Edinburgh, Fife & East Scotland

Grandstand performance for Tattoo

Brazilian Marine Corps band launch the the programme for the Royal Edinburgh Military Tattoo
Image caption The Brazilian Marine Corps band play in front of the new Edinburgh Tattoo grandstand

The new £16m arena for the Royal Edinburgh Military Tattoo will be unveiled later as the show begins its three-week run on the castle esplanade.

Organisers promised to open the Tattoo "in spectacular fashion" with a fanfare called "Salute to the stands".

The capacity of the new amphitheatre remains similar, at about 8,800, but organisers said audiences would have a "completely different" experience.

Seats have 35% more leg-room and there is a better view and sound system.

For the past 12 years, the Tattoo, which has been running since 1950, has sold out all the tickets for its entire run.

This year organisers said that 98% of tickets were sold and they were confident the run would be a sell-out for the 13th year in a row.

Chief executive and producer Brigadier David Allfrey said: "Demand for tickets this year has been incredible, particularly given the current economic challenges."

Earlier indicators are that more British visitors and tourists from Europe, especially Germany, are replacing the American Tattoo watchers.

The theme of this year's Tattoo is "Of the Sea".

Image caption Producer Brigadier David Allfrey said demand for tickets was "incredible"

The Royal Navy will perform its field gun display at the Tattoo for the first time.

It will also perform a piracy patrol operation using the latest "modern production technology".

As usual it will feature more than 1,000 performers from around the world, many of them military personnel.

One of the more unusual elements will be the 40 military musicians from the Netherlands who play while riding bicycles in military formation.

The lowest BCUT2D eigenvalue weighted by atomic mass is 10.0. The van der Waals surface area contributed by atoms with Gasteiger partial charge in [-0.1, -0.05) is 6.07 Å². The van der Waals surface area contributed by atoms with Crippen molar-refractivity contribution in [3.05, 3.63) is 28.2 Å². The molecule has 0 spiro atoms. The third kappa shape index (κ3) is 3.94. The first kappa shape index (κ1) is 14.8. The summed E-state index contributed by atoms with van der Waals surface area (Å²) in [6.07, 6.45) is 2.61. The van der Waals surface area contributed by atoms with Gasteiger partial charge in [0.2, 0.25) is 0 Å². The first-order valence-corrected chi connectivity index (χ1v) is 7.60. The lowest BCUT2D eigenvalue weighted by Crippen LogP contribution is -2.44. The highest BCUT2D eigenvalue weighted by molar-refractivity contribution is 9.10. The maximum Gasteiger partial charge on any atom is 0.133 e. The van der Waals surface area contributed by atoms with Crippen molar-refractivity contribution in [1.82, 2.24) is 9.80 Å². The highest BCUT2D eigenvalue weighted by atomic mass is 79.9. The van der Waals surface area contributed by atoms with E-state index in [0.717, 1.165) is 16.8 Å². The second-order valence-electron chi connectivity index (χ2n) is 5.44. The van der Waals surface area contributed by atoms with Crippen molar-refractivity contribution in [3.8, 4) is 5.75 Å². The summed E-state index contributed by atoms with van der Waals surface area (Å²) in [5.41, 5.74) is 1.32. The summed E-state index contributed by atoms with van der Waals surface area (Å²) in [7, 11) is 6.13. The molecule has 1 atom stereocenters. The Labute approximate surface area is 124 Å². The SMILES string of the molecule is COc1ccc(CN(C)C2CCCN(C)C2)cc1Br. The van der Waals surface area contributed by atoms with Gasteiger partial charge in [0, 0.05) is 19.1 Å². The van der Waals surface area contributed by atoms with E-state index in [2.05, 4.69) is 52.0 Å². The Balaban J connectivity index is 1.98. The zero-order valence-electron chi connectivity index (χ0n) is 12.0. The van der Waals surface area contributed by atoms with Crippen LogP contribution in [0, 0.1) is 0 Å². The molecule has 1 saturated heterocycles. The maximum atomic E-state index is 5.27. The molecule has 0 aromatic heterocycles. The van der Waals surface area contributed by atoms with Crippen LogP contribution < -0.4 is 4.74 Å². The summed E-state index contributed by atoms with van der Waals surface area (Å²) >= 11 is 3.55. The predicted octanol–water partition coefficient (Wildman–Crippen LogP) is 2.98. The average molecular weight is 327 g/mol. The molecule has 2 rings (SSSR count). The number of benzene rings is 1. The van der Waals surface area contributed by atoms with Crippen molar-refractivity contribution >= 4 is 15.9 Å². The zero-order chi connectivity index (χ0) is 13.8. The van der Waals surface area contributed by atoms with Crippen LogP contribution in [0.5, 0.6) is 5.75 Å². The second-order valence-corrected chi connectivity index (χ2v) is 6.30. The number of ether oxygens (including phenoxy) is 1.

Other international attractions include the 90-piece Brazilian Marine Corps Martial Band and the German Mountain Army Band from Bavaria.

The new £16m arena will be celebrated at the start of each performance with a specially-commissioned fanfare.

It will be performed by the Massed Pipes and Drums.

The previous grandstand dated back to 1975 and there were complaints that it was cramped and took too long to erect and dismantle.

From next year, the new arena should be built in 40 days instead of the 80 it took before.

It will take 37 days to dismantle, about half the time it took previously.

The seats are larger and there is more premier seating and VIP boxes.

The Tattoo put up more than £4m for the new amphitheatre and has taken out millions of pounds in loans.

Funding also came from the Scottish government, Scottish Enterprise and Edinburgh City Council.

After the Tattoo finishes on 27 August, the new arena will host concerts by Arcade Fire and Bryan Ferry before it is taken down.

Culture minister Fiona Hyslop said: "Edinburgh's spectacular Military Tattoo is one of the highlights of the festival calendar."

She added: "The impressive new grandstands, supported with funds from the Scottish government, will reinvigorate the Tattoo, enhancing the experience for spectators and performers alike."